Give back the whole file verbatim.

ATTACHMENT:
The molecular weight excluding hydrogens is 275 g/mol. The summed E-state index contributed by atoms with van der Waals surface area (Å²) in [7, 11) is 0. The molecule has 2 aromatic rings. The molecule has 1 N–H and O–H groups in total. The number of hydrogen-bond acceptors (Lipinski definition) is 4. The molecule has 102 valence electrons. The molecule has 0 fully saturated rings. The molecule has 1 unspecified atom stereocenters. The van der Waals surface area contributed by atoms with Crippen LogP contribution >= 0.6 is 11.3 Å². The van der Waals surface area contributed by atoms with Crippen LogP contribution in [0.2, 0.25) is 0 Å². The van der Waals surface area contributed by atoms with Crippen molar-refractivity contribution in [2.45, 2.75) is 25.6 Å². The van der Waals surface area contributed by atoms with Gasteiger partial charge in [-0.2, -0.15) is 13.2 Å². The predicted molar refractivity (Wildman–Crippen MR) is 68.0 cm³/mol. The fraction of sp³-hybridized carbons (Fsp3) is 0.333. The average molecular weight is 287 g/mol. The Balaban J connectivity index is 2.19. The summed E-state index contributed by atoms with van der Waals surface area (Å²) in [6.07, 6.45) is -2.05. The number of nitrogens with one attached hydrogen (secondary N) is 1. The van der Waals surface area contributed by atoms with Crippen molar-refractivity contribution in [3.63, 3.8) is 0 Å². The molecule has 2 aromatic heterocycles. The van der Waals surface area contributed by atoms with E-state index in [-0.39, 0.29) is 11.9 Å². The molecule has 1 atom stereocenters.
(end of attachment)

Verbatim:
The molecular weight excluding hydrogens is 275 g/mol. The summed E-state index contributed by atoms with van der Waals surface area (Å²) in [7, 11) is 0. The molecule has 2 aromatic rings. The molecule has 1 N–H and O–H groups in total. The number of hydrogen-bond acceptors (Lipinski definition) is 4. The molecule has 102 valence electrons. The molecule has 0 fully saturated rings. The molecule has 1 unspecified atom stereocenters. The van der Waals surface area contributed by atoms with Crippen LogP contribution >= 0.6 is 11.3 Å². The van der Waals surface area contributed by atoms with Crippen LogP contribution in [0.2, 0.25) is 0 Å². The van der Waals surface area contributed by atoms with Crippen molar-refractivity contribution in [2.45, 2.75) is 25.6 Å². The van der Waals surface area contributed by atoms with Gasteiger partial charge in [-0.2, -0.15) is 13.2 Å². The predicted molar refractivity (Wildman–Crippen MR) is 68.0 cm³/mol. The fraction of sp³-hybridized carbons (Fsp3) is 0.333. The average molecular weight is 287 g/mol. The Balaban J connectivity index is 2.19. The summed E-state index contributed by atoms with van der Waals surface area (Å²) in [6.07, 6.45) is -2.05. The number of nitrogens with one attached hydrogen (secondary N) is 1. The van der Waals surface area contributed by atoms with Crippen molar-refractivity contribution in [3.63, 3.8) is 0 Å². The molecule has 2 aromatic heterocycles. The van der Waals surface area contributed by atoms with E-state index in [-0.39, 0.29) is 11.9 Å². The molecule has 1 atom stereocenters.